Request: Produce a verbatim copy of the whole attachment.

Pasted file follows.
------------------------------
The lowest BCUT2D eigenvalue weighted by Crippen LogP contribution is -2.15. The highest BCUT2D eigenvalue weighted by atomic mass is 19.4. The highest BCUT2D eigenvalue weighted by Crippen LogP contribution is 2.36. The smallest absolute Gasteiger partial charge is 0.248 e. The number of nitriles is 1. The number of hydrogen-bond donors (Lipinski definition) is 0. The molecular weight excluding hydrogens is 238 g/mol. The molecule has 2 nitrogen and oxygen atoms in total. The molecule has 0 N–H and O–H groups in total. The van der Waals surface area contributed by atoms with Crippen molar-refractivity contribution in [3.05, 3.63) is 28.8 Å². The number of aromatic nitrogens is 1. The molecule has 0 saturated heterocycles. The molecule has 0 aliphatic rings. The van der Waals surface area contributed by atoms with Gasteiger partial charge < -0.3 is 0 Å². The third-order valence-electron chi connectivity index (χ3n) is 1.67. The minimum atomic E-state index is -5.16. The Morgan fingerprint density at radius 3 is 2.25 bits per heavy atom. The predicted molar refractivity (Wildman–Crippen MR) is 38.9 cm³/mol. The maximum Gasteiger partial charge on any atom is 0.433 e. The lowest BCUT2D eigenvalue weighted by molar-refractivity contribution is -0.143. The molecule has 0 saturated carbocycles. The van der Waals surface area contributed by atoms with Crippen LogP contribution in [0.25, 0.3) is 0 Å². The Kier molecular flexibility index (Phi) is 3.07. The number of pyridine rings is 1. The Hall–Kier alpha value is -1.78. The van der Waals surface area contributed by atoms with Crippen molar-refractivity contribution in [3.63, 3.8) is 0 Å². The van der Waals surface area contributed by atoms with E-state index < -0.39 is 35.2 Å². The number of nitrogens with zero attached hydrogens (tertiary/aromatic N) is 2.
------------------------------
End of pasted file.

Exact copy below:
The lowest BCUT2D eigenvalue weighted by Crippen LogP contribution is -2.15. The highest BCUT2D eigenvalue weighted by atomic mass is 19.4. The highest BCUT2D eigenvalue weighted by Crippen LogP contribution is 2.36. The smallest absolute Gasteiger partial charge is 0.248 e. The number of nitriles is 1. The number of hydrogen-bond donors (Lipinski definition) is 0. The molecular weight excluding hydrogens is 238 g/mol. The molecule has 2 nitrogen and oxygen atoms in total. The molecule has 0 N–H and O–H groups in total. The van der Waals surface area contributed by atoms with Crippen molar-refractivity contribution in [3.05, 3.63) is 28.8 Å². The number of aromatic nitrogens is 1. The molecule has 0 saturated heterocycles. The molecule has 0 aliphatic rings. The van der Waals surface area contributed by atoms with Gasteiger partial charge < -0.3 is 0 Å². The third-order valence-electron chi connectivity index (χ3n) is 1.67. The minimum atomic E-state index is -5.16. The Morgan fingerprint density at radius 3 is 2.25 bits per heavy atom. The predicted molar refractivity (Wildman–Crippen MR) is 38.9 cm³/mol. The maximum Gasteiger partial charge on any atom is 0.433 e. The lowest BCUT2D eigenvalue weighted by molar-refractivity contribution is -0.143. The molecule has 0 saturated carbocycles. The van der Waals surface area contributed by atoms with Crippen LogP contribution in [0.25, 0.3) is 0 Å². The Kier molecular flexibility index (Phi) is 3.07. The number of pyridine rings is 1. The Hall–Kier alpha value is -1.78. The van der Waals surface area contributed by atoms with Crippen molar-refractivity contribution in [3.63, 3.8) is 0 Å². The van der Waals surface area contributed by atoms with E-state index < -0.39 is 35.2 Å². The number of nitrogens with zero attached hydrogens (tertiary/aromatic N) is 2.